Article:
One Push Of The Door

This piece was written in response to Naviarhaiku310 – One push of the door, a single step

     One push of the door, a single step
     And the corridor seems to stretch
     As far as the eye can see.

The haiku is by Takuboku Ishikawa, best remembered for his emphatic and introspective tanka: his poems were accepted by the one of the most important tanka journals of the early 20th century, “Myojo”, when he was only 16. Takuboku Ishikawa’s two major collections of tanka, “Ichiaku no Suna” (“A Handful of Sand”) and “Kanashiki Gangu” (“Sad Toys”), came out in 1910 and 1912. “Sad Toys” was published posthumously in June 1912, two months after he died of tubercolosis at the age of 26.

One Push Of The Door was written for three Flutes, three Clarinets and Vibraphone.

One Push Of The Door
One Push Of The Door – Score

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Haiku Music – Volume 7

Haiku Music – Volume 7

My seventh haiku album – nine musical interpretations inspired by nine haiku.

Listen free and/or support the artist. The links below display the scores.

Summer Nightfall 4:15
summer nightfall
the sky slowly regains
its colours
Summer Sleep 9:31
waking from summer sleep–
moon gazing
on the levee
Awakened From Sleep 6:00
beyond Pluto
the pull of a planet
dark moon
Evening Haze 8:34
awakened from sleep
surprised by the darkness–
late autumn
Polarized Sky 6:20
polarized sky
the mixed melodies
of twilight birds
The Sky I See 6:30
the sky I see
seems full of
magnolia blossoms
The Madder Red Of The Twilight 7:10
The clear day in the rainy season.
The madder red of the twilight appeared
And vanished instantly.
Night Ends In Hills 8:25
night ends in hills
before clocks strike four –
cloud covered sun hides
Ripples Reflecting The Light Of Dawn 7:25
Ripples on water
reflecting the light of dawn
the breaking of day
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Bitter Winter Wind

This piece was written in response to Naviarhaiku309 – bitter winter wind

     bitter winter wind
     ends there —
     sound of the sea

The haiku is by Ikenishi Gonsui (1650–1722), a haiku poet from Nara who settled permanently in Kyoto in 1684. A collection of his works, entitled Ikenishi Gonsui no kenkyū, was published in 2003.

Bitter Winter Wind was written for Altos, Tenors, Basses, Organ, Viola, Cello and String Bass.

Bitter Winter Wind http://bit.ly/2Ypp0ED
Bitter Winter Wind – Score http://bit.ly/33TmCaz

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Innumerable Stars

This piece was written in response to Naviarhaiku307 – Innumerable stars

     Innumerable stars
     Looks like floated algae
     In my mind

The haiku is by Dakotsu Iida, a Japanese haiku poet from what is now part of the city of Fuefuki, Yamanashi, Japan. Commonly referred to as Dakotsu, he trained under Kyoshi Takahama, and was a frequent contributor to such haiku journals as Hototogisu and Unmo.

Innumerable Stars was written for Clarinet, Bassoon, Horn, Trombone, two bowed Vibraphones, Viola, Cello and String Bass.

Innumerable Stars
Innumerable Stars – Score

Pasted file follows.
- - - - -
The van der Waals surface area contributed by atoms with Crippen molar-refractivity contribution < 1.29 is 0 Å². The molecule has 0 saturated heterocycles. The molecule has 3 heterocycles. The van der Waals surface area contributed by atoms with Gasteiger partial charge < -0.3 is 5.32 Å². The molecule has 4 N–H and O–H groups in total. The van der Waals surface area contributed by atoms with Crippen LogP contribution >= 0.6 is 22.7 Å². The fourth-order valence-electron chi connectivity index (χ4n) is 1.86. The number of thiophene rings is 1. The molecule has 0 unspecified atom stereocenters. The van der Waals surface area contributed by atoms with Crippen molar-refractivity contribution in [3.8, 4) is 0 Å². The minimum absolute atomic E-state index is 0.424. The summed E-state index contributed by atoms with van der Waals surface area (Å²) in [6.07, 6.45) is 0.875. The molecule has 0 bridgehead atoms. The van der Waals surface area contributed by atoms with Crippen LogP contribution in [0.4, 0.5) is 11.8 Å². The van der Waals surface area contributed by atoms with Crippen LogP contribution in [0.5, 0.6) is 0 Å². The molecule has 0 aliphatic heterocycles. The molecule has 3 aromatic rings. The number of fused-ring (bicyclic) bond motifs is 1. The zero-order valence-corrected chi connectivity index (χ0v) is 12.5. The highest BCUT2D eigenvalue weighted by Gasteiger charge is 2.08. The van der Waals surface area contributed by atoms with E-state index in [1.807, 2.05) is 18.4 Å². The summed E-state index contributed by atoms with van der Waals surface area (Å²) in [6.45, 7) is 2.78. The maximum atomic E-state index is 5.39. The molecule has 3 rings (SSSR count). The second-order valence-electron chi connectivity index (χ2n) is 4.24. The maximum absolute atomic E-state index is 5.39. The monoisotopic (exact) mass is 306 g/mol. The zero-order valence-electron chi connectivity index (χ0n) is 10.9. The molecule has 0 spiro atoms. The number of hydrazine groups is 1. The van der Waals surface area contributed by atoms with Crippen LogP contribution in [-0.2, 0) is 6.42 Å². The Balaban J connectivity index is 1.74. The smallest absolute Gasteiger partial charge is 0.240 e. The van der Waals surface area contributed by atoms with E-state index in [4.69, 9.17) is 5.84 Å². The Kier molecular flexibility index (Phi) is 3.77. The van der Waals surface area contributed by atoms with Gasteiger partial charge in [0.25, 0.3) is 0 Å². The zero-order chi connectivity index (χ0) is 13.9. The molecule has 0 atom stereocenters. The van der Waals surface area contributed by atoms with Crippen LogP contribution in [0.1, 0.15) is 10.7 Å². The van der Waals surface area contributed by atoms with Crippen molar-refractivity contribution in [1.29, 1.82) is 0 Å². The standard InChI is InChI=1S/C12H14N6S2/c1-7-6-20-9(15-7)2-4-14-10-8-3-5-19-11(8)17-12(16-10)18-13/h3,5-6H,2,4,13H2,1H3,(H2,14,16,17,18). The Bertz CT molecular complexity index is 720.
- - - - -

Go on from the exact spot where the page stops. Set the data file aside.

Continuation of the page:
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Connection String

Connection String was written in response to Disquiet Junto Project 0412: One Chord Wonder
     Step 1: Choose a chord, any chord.
     Step 2: Make a list of the notes that the chord is comprised of.
     Step 3: Record a piece of music in which each of the notes in the chord are played by different instruments (more broadly: different sound sources).
     Step 4: As the piece proceeds, change each of the instruments/sources, while never altering the notes that make up the chord..

Connection String was written to reflect my annoyance with errors in the connection strings within my coding. When I was writing, for some reason I always seemed to have a problem with the connection string. This piece follows the inner workings of a connection string trying to reach the data source and make sense of what is supposed to happen. I used a Cmaj13 chord as the basis of this piece.

Connection String was written for Flute, Clarinet, Horn, Trombone, Vibraphone, two Solo Violins, Solo Viola, Solo Cello, Solo String Bass.

Connection String
Connection String – Score

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The Light Snow

This piece was written in response to Naviarhaiku306 – The light snow

     The light snow.
     The ice without any trace
     On the lake.

The haiku is by Kawahigashi Hekigoto (1873-1937), an important advocate of the free verse haiku. Besides being a writer and critic of haiku, Hekigoto was a literary scholar, noh dancer, art critic, calligrapher, social commentator, and mountain climber.

The Light Snow was written for Flute, Clarinet, Horn, Trombone, Crotales, Cymbals, Violin, Viola, Cello and String Bass.

The Light Snow
The Light Snow – Score

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A Gift

A Gift is written for my parents. In 1971 the writing of my music progressed (or some might say “regressed”) from writing songs on the guitar to writing serial music. I remember sitting at the piano and my mother pleading with me to write “something nice.” A Gift is for them, who tolerated me through those years. If my father could hear this I can imagine him saying, “At least it doesn’t sound like they’re simply tuning their instruments.”

A Gift was written for three Flutes and Alto Flute.

A Gift
A Gift – Score

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